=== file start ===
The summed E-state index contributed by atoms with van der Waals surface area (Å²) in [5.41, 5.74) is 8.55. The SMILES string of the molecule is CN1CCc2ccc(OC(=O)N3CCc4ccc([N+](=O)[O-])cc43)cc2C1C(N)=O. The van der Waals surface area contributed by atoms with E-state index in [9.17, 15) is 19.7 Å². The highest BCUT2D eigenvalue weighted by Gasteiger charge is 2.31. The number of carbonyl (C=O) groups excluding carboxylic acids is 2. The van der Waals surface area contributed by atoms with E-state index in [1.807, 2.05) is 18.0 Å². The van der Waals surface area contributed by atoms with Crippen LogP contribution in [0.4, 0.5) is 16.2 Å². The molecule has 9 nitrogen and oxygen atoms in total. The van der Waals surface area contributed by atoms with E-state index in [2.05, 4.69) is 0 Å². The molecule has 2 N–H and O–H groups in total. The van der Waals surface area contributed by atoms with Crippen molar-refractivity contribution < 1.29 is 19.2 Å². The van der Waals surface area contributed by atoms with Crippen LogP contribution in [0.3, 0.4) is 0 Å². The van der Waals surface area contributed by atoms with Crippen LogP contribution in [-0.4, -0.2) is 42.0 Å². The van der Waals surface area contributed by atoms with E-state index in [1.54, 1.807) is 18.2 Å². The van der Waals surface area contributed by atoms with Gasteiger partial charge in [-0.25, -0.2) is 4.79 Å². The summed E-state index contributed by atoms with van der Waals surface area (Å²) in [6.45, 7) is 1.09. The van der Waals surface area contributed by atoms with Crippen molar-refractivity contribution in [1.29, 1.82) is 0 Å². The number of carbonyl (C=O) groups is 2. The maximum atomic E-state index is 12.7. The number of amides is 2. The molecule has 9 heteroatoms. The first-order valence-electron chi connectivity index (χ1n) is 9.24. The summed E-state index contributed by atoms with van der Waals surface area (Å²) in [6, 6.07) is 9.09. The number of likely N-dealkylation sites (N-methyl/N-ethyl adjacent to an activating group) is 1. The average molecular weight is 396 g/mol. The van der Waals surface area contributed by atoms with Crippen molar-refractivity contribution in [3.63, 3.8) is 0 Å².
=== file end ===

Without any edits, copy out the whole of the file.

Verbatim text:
The summed E-state index contributed by atoms with van der Waals surface area (Å²) in [5.41, 5.74) is 8.55. The SMILES string of the molecule is CN1CCc2ccc(OC(=O)N3CCc4ccc([N+](=O)[O-])cc43)cc2C1C(N)=O. The van der Waals surface area contributed by atoms with E-state index in [9.17, 15) is 19.7 Å². The highest BCUT2D eigenvalue weighted by Gasteiger charge is 2.31. The number of carbonyl (C=O) groups excluding carboxylic acids is 2. The van der Waals surface area contributed by atoms with E-state index in [1.807, 2.05) is 18.0 Å². The van der Waals surface area contributed by atoms with Crippen LogP contribution in [0.4, 0.5) is 16.2 Å². The molecule has 9 nitrogen and oxygen atoms in total. The van der Waals surface area contributed by atoms with E-state index in [2.05, 4.69) is 0 Å². The molecule has 2 N–H and O–H groups in total. The van der Waals surface area contributed by atoms with Crippen molar-refractivity contribution < 1.29 is 19.2 Å². The van der Waals surface area contributed by atoms with Crippen LogP contribution in [0.3, 0.4) is 0 Å². The van der Waals surface area contributed by atoms with Crippen LogP contribution in [-0.4, -0.2) is 42.0 Å². The van der Waals surface area contributed by atoms with E-state index in [1.54, 1.807) is 18.2 Å². The van der Waals surface area contributed by atoms with Gasteiger partial charge in [-0.25, -0.2) is 4.79 Å². The summed E-state index contributed by atoms with van der Waals surface area (Å²) in [6.45, 7) is 1.09. The van der Waals surface area contributed by atoms with Crippen molar-refractivity contribution in [1.29, 1.82) is 0 Å². The number of carbonyl (C=O) groups is 2. The maximum atomic E-state index is 12.7. The number of amides is 2. The molecule has 9 heteroatoms. The first-order valence-electron chi connectivity index (χ1n) is 9.24. The summed E-state index contributed by atoms with van der Waals surface area (Å²) in [6, 6.07) is 9.09. The number of likely N-dealkylation sites (N-methyl/N-ethyl adjacent to an activating group) is 1. The average molecular weight is 396 g/mol. The van der Waals surface area contributed by atoms with Crippen molar-refractivity contribution in [3.63, 3.8) is 0 Å².